4. Use light, multiple coats instead of trying to spray one heavy coat.  This will give you much more even coverage and prevent the paint from dripping.
  5. Start spraying off of the surface and then sweep it across.  If you start the spraying on the surface of your material, you are more likely to create uneven texture and will be able to see where your stroke started.  The goal is to get a clean, air-brushed look.

DIY Spray Painted Wine Bottles Up Close

And there you have it!  The paint is dry to the touch after an hour but should be left to dry fully for 24 hours.  If the spray paint leaked through the tape in some parts, you can just scrape off the imperfections with your fingernail, like I did.  That also brings up a point that these painted bottles are not ideal for heavy handling and are best for purely decorative use.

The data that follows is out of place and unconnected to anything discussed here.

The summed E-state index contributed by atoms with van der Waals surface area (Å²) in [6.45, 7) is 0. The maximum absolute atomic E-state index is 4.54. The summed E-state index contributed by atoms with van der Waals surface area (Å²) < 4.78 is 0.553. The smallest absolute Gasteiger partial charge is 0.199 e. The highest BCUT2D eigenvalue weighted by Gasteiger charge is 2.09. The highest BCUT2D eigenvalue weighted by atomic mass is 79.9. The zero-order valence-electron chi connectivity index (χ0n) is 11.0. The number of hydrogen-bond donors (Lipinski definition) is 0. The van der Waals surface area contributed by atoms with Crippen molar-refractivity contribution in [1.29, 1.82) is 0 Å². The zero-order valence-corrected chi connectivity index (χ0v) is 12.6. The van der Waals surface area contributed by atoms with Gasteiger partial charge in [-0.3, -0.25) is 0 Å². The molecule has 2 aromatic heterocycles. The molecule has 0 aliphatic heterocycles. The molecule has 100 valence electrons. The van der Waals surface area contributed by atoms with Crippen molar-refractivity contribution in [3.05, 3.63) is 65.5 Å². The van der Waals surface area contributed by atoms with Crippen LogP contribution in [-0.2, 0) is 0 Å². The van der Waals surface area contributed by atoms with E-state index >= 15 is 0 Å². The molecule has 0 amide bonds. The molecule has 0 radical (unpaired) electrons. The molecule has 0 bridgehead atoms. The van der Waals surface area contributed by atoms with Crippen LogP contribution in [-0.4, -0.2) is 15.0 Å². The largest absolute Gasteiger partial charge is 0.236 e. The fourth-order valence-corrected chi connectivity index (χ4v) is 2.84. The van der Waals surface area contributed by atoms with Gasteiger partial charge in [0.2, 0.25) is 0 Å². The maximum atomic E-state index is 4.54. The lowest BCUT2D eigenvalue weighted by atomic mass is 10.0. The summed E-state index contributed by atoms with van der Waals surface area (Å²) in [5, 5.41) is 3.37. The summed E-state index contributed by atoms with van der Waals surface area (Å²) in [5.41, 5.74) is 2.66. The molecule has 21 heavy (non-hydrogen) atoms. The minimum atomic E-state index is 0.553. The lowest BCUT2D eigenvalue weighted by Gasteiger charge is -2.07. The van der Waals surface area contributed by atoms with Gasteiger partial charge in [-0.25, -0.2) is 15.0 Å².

As for what to put in them, I had originally planned on putting in some white silk blossoms I had, but I saw these mini “pumpkin trees” at Trader Joe’s and just couldn’t resist (the majority of my floral/plant purchases are impulse buys during a trip to Trader Joe’s).  The thing that got me is that they’re REAL!

Mini Pumpkin Tree

I had no idea these cuties existed, and when I saw that they were bunched in a bucket of water, I started to daydream about how they might grow into full-sized pumpkins.  Will they?  No, probably not.  But they are too darn cute and forced me to buy pumpkins in September.

I put the pumpkin trees in the gold bottle, and for the other two bottles I put in some grass stick bouquets that I got at the dollar store.  Because of their height, I probably wouldn’t keep them as a centerpiece on my dining table and will most likely move them to the living room.